Recently, a dwarf scape mutant was found in `Autumn Beit-Alpha' onion (Allium cepa L.). The development of dwarf scape in onion, the genetic control of this attribute, and its response to external application of ethephon and GA3 were studied. Data from segregating populations conclusively showed that a single recessive gene, designated dw1, controls scape dwarfness in onions. Its expression is slightly modified by minor genes. Relatively slow growth and early cessation of cell elongation are the characteristics associated with scape dwarfness. A similar developmental pattern characterized emerging normal flower stalks treated with ethephon. GA3 application at 50 ppm had no effect on scape elongation of dwarf plants. In each of 3 years, dwarf genotypes always produced scapes about half the length of normal ones. The marked expression stability of the dw 1 gene will facilitate its introduction into onion cultivars. Providing there is no negative pleiotropic effect, the dwarfness gene is expected to reduce lodging and, thus, improve mechanical harvest of onion seed. Chemical names used: 2-chloroethyl phosphoric acid (ethephon), gibberellic acid (GA3).
Alvin D. Rutledge
Research yields of conservation tillage (CT) snap beans (Phaseolus vulgaris L.) and sweet corn (Zea mays L. var. rugosa Bonaf.) have been less than those produced under conventional tillage. This has been due to soil conditions at planting, the cover crop used, weed control and a lack of proper design in equipment for CT. However, some growers have been successful with CT for sweet corn using hairy vetch (Vicia villosa Roth.) as the cover crop. On-farm demonstrations of CT with cabbage (Brassica oleracea L. Capitata Group), pumpkins (Cucurbita pepo L.), tomatoes (Lycopersicon esculentum Mill.) and watermelons [Citrullus lanatus (Thunb) Matsum. & Nak.] have been successful and with good management it is commercially feasible under Tennessee conditions. Advantages include reduced soil erosion, cleaner products, more efficient application of crop protection chemicals, quicker planting after rainfall, lower energy costs and facilitation of harvest in wet weather. Disadvantages include reduced weed control, modifications of existing equipment, less uniformity in seed coverage and problems with transplanting, cover crop residue in mechanically harvested crops, possible delays in early harvest of fresh market crops due to delayed maturity and limited application of soil protective chemicals.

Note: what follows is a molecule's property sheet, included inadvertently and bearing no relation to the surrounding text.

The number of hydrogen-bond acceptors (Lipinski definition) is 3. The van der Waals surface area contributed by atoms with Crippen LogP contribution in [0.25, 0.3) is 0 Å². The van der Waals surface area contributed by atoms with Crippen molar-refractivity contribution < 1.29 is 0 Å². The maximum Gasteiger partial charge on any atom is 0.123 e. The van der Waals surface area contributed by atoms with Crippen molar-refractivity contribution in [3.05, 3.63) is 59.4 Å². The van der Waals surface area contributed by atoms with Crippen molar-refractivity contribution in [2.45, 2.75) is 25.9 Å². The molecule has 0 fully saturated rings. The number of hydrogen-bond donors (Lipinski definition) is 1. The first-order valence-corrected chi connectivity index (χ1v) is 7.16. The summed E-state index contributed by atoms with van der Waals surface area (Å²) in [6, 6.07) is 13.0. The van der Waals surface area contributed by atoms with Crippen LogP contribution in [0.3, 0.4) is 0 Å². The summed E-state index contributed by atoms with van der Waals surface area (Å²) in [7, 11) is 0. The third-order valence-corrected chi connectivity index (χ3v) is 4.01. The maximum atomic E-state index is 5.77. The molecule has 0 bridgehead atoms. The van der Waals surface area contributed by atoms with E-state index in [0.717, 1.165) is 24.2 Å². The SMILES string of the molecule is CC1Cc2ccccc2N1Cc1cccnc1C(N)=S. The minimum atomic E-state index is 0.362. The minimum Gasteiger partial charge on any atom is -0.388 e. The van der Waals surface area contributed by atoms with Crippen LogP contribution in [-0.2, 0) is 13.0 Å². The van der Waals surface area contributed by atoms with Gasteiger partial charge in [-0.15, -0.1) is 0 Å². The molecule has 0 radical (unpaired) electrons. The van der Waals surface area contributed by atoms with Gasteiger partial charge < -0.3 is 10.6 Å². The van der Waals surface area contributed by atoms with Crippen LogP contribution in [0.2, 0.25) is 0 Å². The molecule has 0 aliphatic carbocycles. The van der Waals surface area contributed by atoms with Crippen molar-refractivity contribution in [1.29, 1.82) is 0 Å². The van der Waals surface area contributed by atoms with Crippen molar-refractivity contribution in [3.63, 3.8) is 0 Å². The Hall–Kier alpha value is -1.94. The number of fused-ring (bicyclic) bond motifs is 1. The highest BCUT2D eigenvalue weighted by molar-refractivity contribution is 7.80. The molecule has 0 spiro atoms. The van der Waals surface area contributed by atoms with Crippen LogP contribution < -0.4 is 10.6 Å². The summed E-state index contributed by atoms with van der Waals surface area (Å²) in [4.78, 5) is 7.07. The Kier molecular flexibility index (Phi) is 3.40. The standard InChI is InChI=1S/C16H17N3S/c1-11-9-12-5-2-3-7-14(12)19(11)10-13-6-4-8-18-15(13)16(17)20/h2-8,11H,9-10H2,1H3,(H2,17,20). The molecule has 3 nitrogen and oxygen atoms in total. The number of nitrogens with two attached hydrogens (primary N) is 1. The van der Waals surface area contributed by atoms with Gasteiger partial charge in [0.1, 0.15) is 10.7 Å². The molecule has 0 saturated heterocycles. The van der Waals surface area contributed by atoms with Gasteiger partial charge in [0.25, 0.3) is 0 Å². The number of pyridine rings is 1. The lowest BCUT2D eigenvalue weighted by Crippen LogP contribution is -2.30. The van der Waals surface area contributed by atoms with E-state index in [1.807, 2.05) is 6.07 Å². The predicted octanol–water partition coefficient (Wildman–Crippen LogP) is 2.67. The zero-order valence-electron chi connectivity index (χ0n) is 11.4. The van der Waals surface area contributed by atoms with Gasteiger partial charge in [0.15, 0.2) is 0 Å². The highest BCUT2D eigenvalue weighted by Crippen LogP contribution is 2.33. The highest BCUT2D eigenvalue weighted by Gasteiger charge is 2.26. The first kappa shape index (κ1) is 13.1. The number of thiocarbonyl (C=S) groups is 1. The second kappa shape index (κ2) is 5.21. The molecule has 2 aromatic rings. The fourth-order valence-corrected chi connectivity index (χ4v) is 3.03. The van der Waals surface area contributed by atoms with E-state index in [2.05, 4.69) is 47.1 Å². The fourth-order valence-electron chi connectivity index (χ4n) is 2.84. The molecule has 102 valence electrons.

Yaying Wu, Brian A. Kahn, and John B. Solie
We are developing a mechanical harvest system for okra [Abelmoschus esculentus (L.) Moench]. Our objective was to identify a high-density (HD) plant arrangement and a harvest timing that would maximize marketable fruit yield per hectare with a destructive harvest. We compared destructively harvested plants grown at spacings of (in cm) 15 × 15, 23 × 23, and 30 × 30 with hand-harvested plants grown at 90 × 23 cm. Within HD treatments, marketable fruit weight increased inconsistently as plant density increased. The 30 × 30-cm spacing was not dense enough. Branching decreased and the position of the first marketable fruit attachment moved up as plant density increased. Delaying destructive harvest until many over-mature fruit were present often did not increase marketable fruit yield and always reduced the proportion of total harvested fruit weight due to marketable fruit. Overall, percentages of marketable yield obtained by destructive harvests of HD plants were low compared to the cumulative marketable yield from control plants. However, the labor-saving potential was high. A prototype machine for harvest of HD okra has been developed, and further testing is planned.